San Francisco Archbishop Salvatore Cordileone provoked howls of outrage Friday when he announced that Speaker of the House Nancy Pelosi (D–Calif.) may not present herself for Holy Communion, the central sacrament of Catholic life, because of her position on abortion rights. Democratic politicians and a chorus of cable pundits have since argued that the prelate should stick to religion and have the good sense to stay out of politics.

Religious believers have as much right to civic engagement in the United States as anyone. But Cordileone’s move to bar Pelosi from the Eucharist actually had a religious motivation: his desire, as her pastor, to bring about repentance from a position that he says imperils her soul.

The idea that Cordileone is trying to punish Pelosi for her political beliefs is flawed on two levels.

First, the prohibition on receiving communion isn’t a punishment at all. In church teaching, it exists to prevent the speaker from the spiritual harm of taking communion in a state of grave sin. The goal is reconciliation, not retribution.

The archbishop also argues that Pelosi—by stepping out of communion with her church on a critical moral issue, then lining up to receive a symbol of that communion on Sunday morning—acts in a way that could cause other Catholics to follow her into error. Under Catholic doctrine, Cordileone is a shepherd responsible for the souls of his flock and had an obligation to respond for their sake.

The archbishop’s announcement notes that he has made frequent efforts to avoid a public confrontation over all this. He says his overtures toward a private, pastoral meeting with Pelosi have been rebuffed, his invitations ignored.

Second, when Pelosi works to uphold a right to abortion, she runs directly contrary to the Catholic Church’s teaching that abortion is the deliberate taking of an innocent human life. This isn’t a mere political belief. It also isn’t, despite what some claim, a religious belief; it is a moral judgment, one shared by many atheists. But for a Catholic, openly persevering in such a view does have religious consequences, and a person is not immunized from those consequences just because she happens to be a member of the political class.

In fact, it is Pelosi who has made her religion a matter of politics—at least when it proves politically convenient.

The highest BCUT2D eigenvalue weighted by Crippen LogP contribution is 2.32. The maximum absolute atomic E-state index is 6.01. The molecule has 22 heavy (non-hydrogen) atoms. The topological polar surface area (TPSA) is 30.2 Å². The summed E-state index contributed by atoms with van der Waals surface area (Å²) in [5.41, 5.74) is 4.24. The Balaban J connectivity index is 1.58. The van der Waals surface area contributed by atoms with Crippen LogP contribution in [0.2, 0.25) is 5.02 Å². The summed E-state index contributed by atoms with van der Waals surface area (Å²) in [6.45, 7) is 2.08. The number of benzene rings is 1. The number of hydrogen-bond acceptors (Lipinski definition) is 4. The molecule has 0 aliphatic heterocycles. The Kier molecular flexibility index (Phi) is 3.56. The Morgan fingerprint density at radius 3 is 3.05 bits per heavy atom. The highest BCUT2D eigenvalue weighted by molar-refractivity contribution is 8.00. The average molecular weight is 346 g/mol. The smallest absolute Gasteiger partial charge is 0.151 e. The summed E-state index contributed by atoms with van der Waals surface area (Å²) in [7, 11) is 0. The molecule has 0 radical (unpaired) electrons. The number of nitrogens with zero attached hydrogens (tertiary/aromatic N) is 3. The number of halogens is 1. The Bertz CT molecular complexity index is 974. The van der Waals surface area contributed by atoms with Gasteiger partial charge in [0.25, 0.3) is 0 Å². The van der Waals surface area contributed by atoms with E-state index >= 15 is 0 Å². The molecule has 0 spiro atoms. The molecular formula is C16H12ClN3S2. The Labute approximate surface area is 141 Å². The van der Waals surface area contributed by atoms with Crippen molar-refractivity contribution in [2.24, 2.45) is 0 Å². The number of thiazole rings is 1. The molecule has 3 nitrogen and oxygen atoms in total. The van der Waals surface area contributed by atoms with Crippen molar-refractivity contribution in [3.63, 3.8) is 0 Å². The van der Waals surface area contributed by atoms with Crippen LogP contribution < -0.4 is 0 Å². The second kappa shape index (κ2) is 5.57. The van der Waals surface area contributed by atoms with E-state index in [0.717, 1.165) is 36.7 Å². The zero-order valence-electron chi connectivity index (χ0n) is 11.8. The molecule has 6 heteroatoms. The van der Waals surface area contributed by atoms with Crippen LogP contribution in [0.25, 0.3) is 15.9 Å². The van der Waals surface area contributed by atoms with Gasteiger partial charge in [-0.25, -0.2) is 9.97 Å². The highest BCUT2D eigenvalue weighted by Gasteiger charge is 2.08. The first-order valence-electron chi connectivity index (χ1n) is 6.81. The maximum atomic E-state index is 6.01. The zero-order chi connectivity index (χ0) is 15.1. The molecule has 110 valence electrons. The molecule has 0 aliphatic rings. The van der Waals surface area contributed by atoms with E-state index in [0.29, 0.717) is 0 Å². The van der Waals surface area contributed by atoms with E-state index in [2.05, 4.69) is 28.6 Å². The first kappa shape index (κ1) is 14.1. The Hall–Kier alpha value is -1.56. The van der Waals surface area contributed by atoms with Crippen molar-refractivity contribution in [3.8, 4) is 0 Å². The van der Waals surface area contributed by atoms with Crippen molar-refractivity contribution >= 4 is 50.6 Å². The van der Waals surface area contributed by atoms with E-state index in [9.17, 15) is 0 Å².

Pelosi is a practicing Catholic, and we do not question the sincerity of her faith. But there is an inconsistency worth noting. She is glad to fly to Rome for pictures with the pope and to describe herself on the campaign trail as devout. She is glad to quote the Gospel of Matthew, as she did this week when advocating for a Ukrainian funding bill, or to take up the cause of an arrested 90-year-old cardinal when the Beijing authorities put him to the screws. But if that Gospel or that cardinal have anything to say about abortion, Pelosi will insist that Catholic doctrine has no place in political discourse, that relgious sensibilities “shouldn’t have an impact on a woman’s right to choose.”

Pro-choice Catholic politicians have long argued that their “personal opposition” to abortion, if indeed they have any, has no bearing on their decision about whether the practice should be legally protected. A divorce between political discourse and the sources of moral wisdom, we’re told, is the meaning of the “separation of church and state.”

But that’s not what the First Amendment says. It stops the government from establishing a state church. The separation of church and state runs between institutions, not between people grappling with moral issues. Politics does not get to declare eminent domain over issues of public morality and evict religion from the conversation.

Politicians, especially in a democracy, do not exist as a class apart. They are representative members of the communities from which they come—communities with their own identities. Membership of a church doesn’t exclude Pelosi, or anyone else, from participating in political life or from civic responsibilities. And participating in politics does not remove a person from her church or strip her of the rights, responsibilities, and obligations of membership in that community.

Cordileone can’t tell Pelosi how to vote and hasn’t tried to. But the archbishop is responsible for shepherding his flock in line with Catholic doctrine—even when they wander as far as Washington, D.C.



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